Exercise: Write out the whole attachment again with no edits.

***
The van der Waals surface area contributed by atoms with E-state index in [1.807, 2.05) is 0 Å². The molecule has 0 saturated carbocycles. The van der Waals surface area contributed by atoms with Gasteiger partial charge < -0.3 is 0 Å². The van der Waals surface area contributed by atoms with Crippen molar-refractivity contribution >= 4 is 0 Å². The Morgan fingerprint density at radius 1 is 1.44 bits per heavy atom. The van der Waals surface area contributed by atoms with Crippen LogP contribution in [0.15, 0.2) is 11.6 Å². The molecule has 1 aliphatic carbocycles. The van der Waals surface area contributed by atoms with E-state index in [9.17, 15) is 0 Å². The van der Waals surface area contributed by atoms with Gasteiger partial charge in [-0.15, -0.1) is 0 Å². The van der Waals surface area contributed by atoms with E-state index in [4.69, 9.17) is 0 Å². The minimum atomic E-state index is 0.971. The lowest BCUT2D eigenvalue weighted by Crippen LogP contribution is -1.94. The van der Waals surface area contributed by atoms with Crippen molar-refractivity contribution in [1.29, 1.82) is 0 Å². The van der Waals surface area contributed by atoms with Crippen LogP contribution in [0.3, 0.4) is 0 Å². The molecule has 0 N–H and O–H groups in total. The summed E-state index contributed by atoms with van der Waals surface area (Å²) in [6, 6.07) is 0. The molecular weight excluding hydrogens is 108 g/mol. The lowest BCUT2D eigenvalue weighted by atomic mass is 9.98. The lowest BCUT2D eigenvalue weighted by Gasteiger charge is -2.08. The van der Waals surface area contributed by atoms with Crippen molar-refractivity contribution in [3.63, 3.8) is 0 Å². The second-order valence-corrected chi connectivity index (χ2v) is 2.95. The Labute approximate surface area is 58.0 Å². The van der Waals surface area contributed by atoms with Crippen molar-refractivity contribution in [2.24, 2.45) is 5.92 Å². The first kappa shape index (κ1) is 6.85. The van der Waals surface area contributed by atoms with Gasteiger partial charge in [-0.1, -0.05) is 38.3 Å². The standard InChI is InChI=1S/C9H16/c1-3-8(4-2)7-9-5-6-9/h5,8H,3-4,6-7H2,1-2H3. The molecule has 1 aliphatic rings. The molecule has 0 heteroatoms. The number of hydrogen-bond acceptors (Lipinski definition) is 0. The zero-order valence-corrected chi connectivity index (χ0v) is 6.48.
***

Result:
The van der Waals surface area contributed by atoms with E-state index in [1.807, 2.05) is 0 Å². The molecule has 0 saturated carbocycles. The van der Waals surface area contributed by atoms with Gasteiger partial charge < -0.3 is 0 Å². The van der Waals surface area contributed by atoms with Crippen molar-refractivity contribution >= 4 is 0 Å². The Morgan fingerprint density at radius 1 is 1.44 bits per heavy atom. The van der Waals surface area contributed by atoms with Crippen LogP contribution in [0.15, 0.2) is 11.6 Å². The molecule has 1 aliphatic carbocycles. The van der Waals surface area contributed by atoms with E-state index in [9.17, 15) is 0 Å². The van der Waals surface area contributed by atoms with Gasteiger partial charge in [-0.15, -0.1) is 0 Å². The van der Waals surface area contributed by atoms with E-state index in [4.69, 9.17) is 0 Å². The minimum atomic E-state index is 0.971. The lowest BCUT2D eigenvalue weighted by Crippen LogP contribution is -1.94. The van der Waals surface area contributed by atoms with Crippen molar-refractivity contribution in [1.29, 1.82) is 0 Å². The van der Waals surface area contributed by atoms with Crippen LogP contribution in [0.3, 0.4) is 0 Å². The molecule has 0 N–H and O–H groups in total. The summed E-state index contributed by atoms with van der Waals surface area (Å²) in [6, 6.07) is 0. The molecular weight excluding hydrogens is 108 g/mol. The lowest BCUT2D eigenvalue weighted by atomic mass is 9.98. The lowest BCUT2D eigenvalue weighted by Gasteiger charge is -2.08. The van der Waals surface area contributed by atoms with Crippen molar-refractivity contribution in [3.63, 3.8) is 0 Å². The second-order valence-corrected chi connectivity index (χ2v) is 2.95. The Labute approximate surface area is 58.0 Å². The van der Waals surface area contributed by atoms with Crippen molar-refractivity contribution in [2.24, 2.45) is 5.92 Å². The first kappa shape index (κ1) is 6.85. The van der Waals surface area contributed by atoms with Gasteiger partial charge in [-0.1, -0.05) is 38.3 Å². The standard InChI is InChI=1S/C9H16/c1-3-8(4-2)7-9-5-6-9/h5,8H,3-4,6-7H2,1-2H3. The molecule has 1 aliphatic rings. The molecule has 0 heteroatoms. The number of hydrogen-bond acceptors (Lipinski definition) is 0. The zero-order valence-corrected chi connectivity index (χ0v) is 6.48.